top of page

Project Management Is Not Plug and Play

Plug and play devices are wonderful. They make life so easy.

Just plug the device to your computer, and voila – it’s working!

You don’t need to bother yourself with physical device configuration or worry your head about resolving resource conflicts – the device and your computer will sort themselves out. Somehow, the computer (automatically) recognizes the device and begins to work with it within a few seconds of being plugged in.

Unlike plug and play devices, a NON plug-and-play device would require you to (manually) go through some steps of setting up the device before it would work. This can be very frustrating for some of us to deal with.

I remember the several battles I had with my first laptop (some 15 years ago) whenever I had a device to connect with it. How I hated the sight of that annoying yellow question mark (in the Device Manager section) that tells you that there is a resource conflict…

In my experience as a project practitioner, I found out that most consultants, company executives, and fellow project practitioners somehow wish that the application of project management practices were some plug and play device – something that can be purchased off the shelf, plugged into organizational systems, and starts working automatically. Most times, they don’t stop at just wishing, they even act as if it were so.

More often than not, those in charge of implementing project management practices in organizations just lift processes and tools from some Guide, and then apply such processes and tools to their organizations (without fully understanding the uniqueness of the organization concerned – as demonstrated by its objectives, culture, business model, values, processes and procedures, and internal and external constraints).

This usually leads to situations where project practitioners take too much implementation steps than what is appropriate for the organization – some even insist on a full-blown project management implementation when it is not necessary.

This sort of implementation often leads to the perception that a formal project management methodology is nothing more than piles of paperwork that only slows down progress rather than add value to the organization.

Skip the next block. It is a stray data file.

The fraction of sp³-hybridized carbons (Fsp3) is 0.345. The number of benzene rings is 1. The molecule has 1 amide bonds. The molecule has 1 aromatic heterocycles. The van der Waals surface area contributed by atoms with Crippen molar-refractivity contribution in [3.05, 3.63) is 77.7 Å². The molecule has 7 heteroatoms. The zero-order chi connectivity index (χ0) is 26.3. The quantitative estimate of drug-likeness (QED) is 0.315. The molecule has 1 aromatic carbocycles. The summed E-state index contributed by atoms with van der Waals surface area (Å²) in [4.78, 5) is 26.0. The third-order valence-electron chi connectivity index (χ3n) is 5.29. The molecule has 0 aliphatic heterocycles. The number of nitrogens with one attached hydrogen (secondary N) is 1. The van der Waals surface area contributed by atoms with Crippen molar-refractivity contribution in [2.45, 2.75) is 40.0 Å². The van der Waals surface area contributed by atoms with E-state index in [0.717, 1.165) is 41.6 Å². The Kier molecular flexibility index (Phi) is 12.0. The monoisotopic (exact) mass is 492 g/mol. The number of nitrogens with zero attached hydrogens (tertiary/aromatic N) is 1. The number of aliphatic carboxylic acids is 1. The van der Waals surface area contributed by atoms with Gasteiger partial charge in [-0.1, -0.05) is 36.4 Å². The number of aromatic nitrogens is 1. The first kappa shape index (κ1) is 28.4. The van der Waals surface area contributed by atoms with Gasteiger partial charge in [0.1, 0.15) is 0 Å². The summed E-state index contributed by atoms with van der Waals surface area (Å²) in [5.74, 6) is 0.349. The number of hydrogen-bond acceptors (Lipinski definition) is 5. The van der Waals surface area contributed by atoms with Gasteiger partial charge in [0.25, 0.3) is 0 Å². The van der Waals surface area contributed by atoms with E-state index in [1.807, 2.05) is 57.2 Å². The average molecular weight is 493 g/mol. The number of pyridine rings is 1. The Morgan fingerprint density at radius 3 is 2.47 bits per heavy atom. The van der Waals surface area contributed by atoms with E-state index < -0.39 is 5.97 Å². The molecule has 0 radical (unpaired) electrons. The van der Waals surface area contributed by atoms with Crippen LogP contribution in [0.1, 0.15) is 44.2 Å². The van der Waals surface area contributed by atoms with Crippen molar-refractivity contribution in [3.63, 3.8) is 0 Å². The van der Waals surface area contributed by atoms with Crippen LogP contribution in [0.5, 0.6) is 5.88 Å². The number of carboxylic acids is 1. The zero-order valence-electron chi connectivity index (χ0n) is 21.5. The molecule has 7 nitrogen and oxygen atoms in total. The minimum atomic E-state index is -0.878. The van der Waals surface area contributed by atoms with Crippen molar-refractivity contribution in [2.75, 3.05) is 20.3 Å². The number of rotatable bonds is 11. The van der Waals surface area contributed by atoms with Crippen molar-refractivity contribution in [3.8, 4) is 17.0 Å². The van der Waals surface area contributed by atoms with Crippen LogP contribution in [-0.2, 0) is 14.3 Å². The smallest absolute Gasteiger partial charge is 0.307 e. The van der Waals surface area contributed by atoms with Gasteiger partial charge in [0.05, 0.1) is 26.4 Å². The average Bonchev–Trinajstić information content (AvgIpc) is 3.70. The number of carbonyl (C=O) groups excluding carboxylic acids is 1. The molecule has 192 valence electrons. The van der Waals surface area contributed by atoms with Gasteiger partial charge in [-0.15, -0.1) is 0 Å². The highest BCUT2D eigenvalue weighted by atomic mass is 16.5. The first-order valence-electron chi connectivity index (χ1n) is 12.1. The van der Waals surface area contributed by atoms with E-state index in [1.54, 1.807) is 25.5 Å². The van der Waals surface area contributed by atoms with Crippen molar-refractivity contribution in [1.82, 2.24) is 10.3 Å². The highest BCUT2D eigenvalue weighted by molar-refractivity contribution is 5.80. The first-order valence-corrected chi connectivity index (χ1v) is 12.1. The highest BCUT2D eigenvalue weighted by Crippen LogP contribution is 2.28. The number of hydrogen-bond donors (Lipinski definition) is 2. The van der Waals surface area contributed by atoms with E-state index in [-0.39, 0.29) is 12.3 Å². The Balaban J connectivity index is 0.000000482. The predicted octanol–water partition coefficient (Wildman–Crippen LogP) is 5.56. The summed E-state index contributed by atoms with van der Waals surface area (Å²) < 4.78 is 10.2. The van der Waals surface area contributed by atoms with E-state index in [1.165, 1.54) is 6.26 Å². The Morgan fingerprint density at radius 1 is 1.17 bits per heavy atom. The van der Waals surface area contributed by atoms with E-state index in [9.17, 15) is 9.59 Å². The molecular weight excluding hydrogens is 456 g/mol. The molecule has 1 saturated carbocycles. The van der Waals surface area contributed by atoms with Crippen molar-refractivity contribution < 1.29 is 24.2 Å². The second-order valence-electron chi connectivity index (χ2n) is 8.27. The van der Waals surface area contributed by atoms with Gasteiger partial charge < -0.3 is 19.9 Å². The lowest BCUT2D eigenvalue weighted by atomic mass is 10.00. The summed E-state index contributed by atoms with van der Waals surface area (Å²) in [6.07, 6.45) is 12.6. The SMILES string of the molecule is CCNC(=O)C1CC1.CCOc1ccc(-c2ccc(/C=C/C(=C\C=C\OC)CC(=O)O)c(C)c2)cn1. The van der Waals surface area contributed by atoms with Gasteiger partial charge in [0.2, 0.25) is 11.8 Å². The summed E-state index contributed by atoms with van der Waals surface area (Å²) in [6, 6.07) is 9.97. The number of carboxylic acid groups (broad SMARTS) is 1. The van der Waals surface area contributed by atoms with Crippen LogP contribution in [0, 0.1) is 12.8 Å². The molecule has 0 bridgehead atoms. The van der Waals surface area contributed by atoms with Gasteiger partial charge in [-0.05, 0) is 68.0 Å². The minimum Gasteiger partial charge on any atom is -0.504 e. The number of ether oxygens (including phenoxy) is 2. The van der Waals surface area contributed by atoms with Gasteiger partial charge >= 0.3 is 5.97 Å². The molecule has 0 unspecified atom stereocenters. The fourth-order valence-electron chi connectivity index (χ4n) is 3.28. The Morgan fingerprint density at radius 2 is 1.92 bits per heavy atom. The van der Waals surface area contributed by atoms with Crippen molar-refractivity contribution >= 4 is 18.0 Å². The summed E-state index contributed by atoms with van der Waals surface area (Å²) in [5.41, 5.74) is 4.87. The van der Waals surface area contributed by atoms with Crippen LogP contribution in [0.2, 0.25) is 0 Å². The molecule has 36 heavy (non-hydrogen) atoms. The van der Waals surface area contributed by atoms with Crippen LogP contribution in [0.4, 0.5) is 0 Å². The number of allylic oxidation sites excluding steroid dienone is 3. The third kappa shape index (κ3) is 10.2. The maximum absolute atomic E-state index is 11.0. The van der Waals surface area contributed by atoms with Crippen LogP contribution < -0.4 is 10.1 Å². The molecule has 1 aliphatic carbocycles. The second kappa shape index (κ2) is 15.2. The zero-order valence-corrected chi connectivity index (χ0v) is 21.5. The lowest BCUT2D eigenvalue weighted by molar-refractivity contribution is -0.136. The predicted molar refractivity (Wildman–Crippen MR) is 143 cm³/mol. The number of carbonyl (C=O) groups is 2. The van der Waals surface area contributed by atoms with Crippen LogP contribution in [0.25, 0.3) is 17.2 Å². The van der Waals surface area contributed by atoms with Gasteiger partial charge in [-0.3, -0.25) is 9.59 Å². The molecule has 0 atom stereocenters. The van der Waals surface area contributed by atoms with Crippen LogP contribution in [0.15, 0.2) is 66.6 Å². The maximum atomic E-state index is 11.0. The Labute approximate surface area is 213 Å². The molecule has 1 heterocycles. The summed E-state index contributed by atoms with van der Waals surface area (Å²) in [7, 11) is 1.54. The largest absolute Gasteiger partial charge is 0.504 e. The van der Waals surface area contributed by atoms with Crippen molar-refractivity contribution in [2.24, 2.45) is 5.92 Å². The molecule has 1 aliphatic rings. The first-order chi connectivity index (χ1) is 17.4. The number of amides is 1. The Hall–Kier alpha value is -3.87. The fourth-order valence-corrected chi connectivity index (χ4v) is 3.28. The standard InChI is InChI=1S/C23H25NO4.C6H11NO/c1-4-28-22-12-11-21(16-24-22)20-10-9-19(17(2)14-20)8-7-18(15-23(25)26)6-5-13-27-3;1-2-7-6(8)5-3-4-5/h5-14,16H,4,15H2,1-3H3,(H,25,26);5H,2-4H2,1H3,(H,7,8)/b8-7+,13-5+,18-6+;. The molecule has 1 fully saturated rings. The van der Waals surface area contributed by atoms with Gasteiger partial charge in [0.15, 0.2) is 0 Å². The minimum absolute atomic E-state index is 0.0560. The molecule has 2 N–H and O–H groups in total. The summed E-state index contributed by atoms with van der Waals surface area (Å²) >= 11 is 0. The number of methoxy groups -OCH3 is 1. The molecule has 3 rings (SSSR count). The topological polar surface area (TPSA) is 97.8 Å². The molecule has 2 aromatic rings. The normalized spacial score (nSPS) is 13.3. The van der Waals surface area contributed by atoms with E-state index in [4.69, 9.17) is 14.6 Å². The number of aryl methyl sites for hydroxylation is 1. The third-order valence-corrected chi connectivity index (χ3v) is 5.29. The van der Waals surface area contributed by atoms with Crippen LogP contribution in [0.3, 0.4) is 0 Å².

Meanwhile, it is just a case of inappropriate implementation!

This inappropriate implementation is giving project management a bad name. Some executives will even tell you that they don’t believe project management works, and most times they have every right to think that way – some consultants have probably messed up their organizational systems in the name of applying project management methodology or setting up PMO.

There is no doubt that project management practices add value. I am sure those working in organizations that have successfully implemented these practices will agree with me on this. And based on my own personal experience in working with different organizations, it is so clear to me that the better an organization is at doing project management, the more competitive it will be.

The challenge is that project management practices must be tailored and scaled to meet the needs of each organization. The implementation should vary organization-by-organization, based on culture, size, and maturity.

There is no one-size-fits-all implementation of project management practices.

The application of project management practices is definitely not like plug and play where things happen automatically. The organization must be manually set up for these changes, as it were. Those implementing these practices must fully understand the uniqueness of their organization, so that they will only implement what is actually needed to create the value that the organization seeks from its projects and programs.

Effective project management reduces costs of doing business, and leads to realized strategic objectives. And without doubt, organizations with strong project management are more competitive all round.

But project management will only be effective if it is properly and appropriately applied.

Featured Posts
Recent Posts
bottom of page